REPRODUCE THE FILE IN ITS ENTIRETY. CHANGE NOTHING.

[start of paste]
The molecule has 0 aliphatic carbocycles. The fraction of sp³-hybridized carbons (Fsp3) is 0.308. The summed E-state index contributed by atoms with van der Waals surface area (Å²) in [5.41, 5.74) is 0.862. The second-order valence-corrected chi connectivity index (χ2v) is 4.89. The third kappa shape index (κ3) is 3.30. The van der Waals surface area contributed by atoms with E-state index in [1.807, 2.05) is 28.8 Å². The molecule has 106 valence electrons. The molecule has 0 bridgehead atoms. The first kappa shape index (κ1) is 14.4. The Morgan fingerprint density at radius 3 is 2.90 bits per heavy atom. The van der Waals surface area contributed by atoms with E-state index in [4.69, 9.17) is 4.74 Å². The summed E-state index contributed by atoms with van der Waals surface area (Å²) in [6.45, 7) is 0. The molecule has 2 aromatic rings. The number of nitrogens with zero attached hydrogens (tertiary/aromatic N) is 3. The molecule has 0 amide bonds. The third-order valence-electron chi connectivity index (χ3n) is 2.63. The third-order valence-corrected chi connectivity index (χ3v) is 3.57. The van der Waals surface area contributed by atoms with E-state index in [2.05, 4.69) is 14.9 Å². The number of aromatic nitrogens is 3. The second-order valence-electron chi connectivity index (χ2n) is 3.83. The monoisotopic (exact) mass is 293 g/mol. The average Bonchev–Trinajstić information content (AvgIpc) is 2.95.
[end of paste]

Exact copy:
The molecule has 0 aliphatic carbocycles. The fraction of sp³-hybridized carbons (Fsp3) is 0.308. The summed E-state index contributed by atoms with van der Waals surface area (Å²) in [5.41, 5.74) is 0.862. The second-order valence-corrected chi connectivity index (χ2v) is 4.89. The third kappa shape index (κ3) is 3.30. The van der Waals surface area contributed by atoms with E-state index in [1.807, 2.05) is 28.8 Å². The molecule has 106 valence electrons. The molecule has 0 bridgehead atoms. The first kappa shape index (κ1) is 14.4. The Morgan fingerprint density at radius 3 is 2.90 bits per heavy atom. The van der Waals surface area contributed by atoms with E-state index in [4.69, 9.17) is 4.74 Å². The summed E-state index contributed by atoms with van der Waals surface area (Å²) in [6.45, 7) is 0. The molecule has 2 aromatic rings. The number of nitrogens with zero attached hydrogens (tertiary/aromatic N) is 3. The molecule has 0 amide bonds. The third-order valence-electron chi connectivity index (χ3n) is 2.63. The third-order valence-corrected chi connectivity index (χ3v) is 3.57. The van der Waals surface area contributed by atoms with E-state index in [2.05, 4.69) is 14.9 Å². The number of aromatic nitrogens is 3. The second-order valence-electron chi connectivity index (χ2n) is 3.83. The monoisotopic (exact) mass is 293 g/mol. The average Bonchev–Trinajstić information content (AvgIpc) is 2.95.